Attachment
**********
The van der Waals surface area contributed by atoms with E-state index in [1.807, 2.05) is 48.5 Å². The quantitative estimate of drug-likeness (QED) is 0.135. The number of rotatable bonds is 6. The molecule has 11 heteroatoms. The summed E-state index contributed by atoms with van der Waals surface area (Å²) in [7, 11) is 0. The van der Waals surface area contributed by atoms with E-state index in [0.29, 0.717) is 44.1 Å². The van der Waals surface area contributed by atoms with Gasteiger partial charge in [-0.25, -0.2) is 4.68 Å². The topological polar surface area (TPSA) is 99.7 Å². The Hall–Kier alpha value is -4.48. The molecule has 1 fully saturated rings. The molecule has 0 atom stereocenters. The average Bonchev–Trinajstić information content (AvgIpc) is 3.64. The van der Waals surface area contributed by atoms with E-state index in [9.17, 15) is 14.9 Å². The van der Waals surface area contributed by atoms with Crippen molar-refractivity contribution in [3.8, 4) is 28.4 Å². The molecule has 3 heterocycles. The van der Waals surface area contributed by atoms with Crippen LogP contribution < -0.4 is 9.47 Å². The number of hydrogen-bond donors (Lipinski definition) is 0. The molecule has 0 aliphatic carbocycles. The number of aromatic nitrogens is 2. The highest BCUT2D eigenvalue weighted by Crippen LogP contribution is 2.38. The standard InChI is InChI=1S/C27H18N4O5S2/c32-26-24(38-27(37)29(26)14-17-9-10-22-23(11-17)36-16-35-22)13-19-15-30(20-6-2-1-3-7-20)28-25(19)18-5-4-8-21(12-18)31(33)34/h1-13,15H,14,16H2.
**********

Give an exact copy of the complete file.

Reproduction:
The van der Waals surface area contributed by atoms with E-state index in [1.807, 2.05) is 48.5 Å². The quantitative estimate of drug-likeness (QED) is 0.135. The number of rotatable bonds is 6. The molecule has 11 heteroatoms. The summed E-state index contributed by atoms with van der Waals surface area (Å²) in [7, 11) is 0. The van der Waals surface area contributed by atoms with E-state index in [0.29, 0.717) is 44.1 Å². The van der Waals surface area contributed by atoms with Gasteiger partial charge in [-0.25, -0.2) is 4.68 Å². The topological polar surface area (TPSA) is 99.7 Å². The Hall–Kier alpha value is -4.48. The molecule has 1 fully saturated rings. The molecule has 0 atom stereocenters. The average Bonchev–Trinajstić information content (AvgIpc) is 3.64. The van der Waals surface area contributed by atoms with E-state index in [9.17, 15) is 14.9 Å². The van der Waals surface area contributed by atoms with Crippen molar-refractivity contribution in [3.8, 4) is 28.4 Å². The molecule has 3 heterocycles. The van der Waals surface area contributed by atoms with Crippen LogP contribution < -0.4 is 9.47 Å². The number of hydrogen-bond donors (Lipinski definition) is 0. The molecule has 0 aliphatic carbocycles. The number of aromatic nitrogens is 2. The highest BCUT2D eigenvalue weighted by Crippen LogP contribution is 2.38. The standard InChI is InChI=1S/C27H18N4O5S2/c32-26-24(38-27(37)29(26)14-17-9-10-22-23(11-17)36-16-35-22)13-19-15-30(20-6-2-1-3-7-20)28-25(19)18-5-4-8-21(12-18)31(33)34/h1-13,15H,14,16H2.